CDC Ends Cruise Ship COVID-19 Mitigation Program and Case Reporting

Azamara, a Miami-based cruise company, will end its embarkation COVID-19 testing requirement on July 25.

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Royal Caribbean’s Freedom of the Seas docked at PortMiami
Royal Caribbean’s Freedom of the Seas docked at PortMiami
Photo: Joe Raedle (Getty Images)

On Monday, the Centers for Disease Control and Prevention (CDC) ended its COVID-19 Program for Cruise Ships. The program consisted of a number of measures to mitigate the spread of coronavirus on cruises. Cruise lines were required to test all passengers and crew before boarding or disembarking in the United States, and follow specified quarantine protocol. Cruise companies are now expected to craft their own COVID-19 programs.

The CDC website states:

“CDC has worked closely with the cruise industry, state, territorial, and local health authorities, and federal and seaport partners to provide a safer and healthier environment for cruise passengers and crew. Cruise ships have access to guidance and tools to manage their own COVID-19 mitigation programs.”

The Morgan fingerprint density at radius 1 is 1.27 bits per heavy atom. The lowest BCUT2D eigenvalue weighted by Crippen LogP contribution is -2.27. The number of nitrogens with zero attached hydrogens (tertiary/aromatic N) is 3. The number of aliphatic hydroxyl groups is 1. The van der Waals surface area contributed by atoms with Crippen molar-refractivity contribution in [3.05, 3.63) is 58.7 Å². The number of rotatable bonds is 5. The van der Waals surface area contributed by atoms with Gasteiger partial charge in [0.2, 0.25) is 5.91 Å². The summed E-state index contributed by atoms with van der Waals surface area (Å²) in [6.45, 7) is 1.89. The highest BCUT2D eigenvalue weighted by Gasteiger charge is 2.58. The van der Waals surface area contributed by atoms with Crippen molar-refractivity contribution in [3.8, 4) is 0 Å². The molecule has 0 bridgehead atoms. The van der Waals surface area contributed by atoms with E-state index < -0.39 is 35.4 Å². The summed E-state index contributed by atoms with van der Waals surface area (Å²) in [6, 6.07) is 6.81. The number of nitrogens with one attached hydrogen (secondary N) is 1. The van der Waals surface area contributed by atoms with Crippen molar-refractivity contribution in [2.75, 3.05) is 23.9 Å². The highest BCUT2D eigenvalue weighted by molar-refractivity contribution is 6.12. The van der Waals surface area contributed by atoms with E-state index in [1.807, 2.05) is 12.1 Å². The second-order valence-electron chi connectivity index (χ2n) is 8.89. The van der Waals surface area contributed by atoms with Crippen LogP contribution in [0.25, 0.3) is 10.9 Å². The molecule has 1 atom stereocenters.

The CDC will also stop case reporting because there will no longer be uniform testing programs across all participating cruise lines.

Infamously, cruise ships have been a breeding ground for coronavirus outbreaks throughout the pandemic. The Diamond Princess had one of the first major COVID outbreaks in February 2020. Of the 3,711 people on board the Princess Cruises-operated ship, 712 tested positive with as many as 14 people dying as a result.


It’s expected that cruise operators will create COVID protocols that will increase the amount of passengers on its ships. The world’s three largest cruise lines, Carnival, Royal Caribbean and Norwegian, all had share price increases with the CDC’s announcement of the program’s end. Azamara, a Miami-based cruise company, announced that it will end its embarkation COVID-19 testing requirement on July 25th. President of Azamara, Carol Cabezas said, “The easing of our testing policy marks a step in the right direction towards a return to normalcy for the travel and cruising industry.”

Azamara will still require that all passengers 12 years old and older are vaccinated, but it doesn’t quite put me at ease that cruise ships won’t devolve into floating petri dishes. During the last two weeks of 2021, there were over 5,000 confirmed cases aboard cruise ships.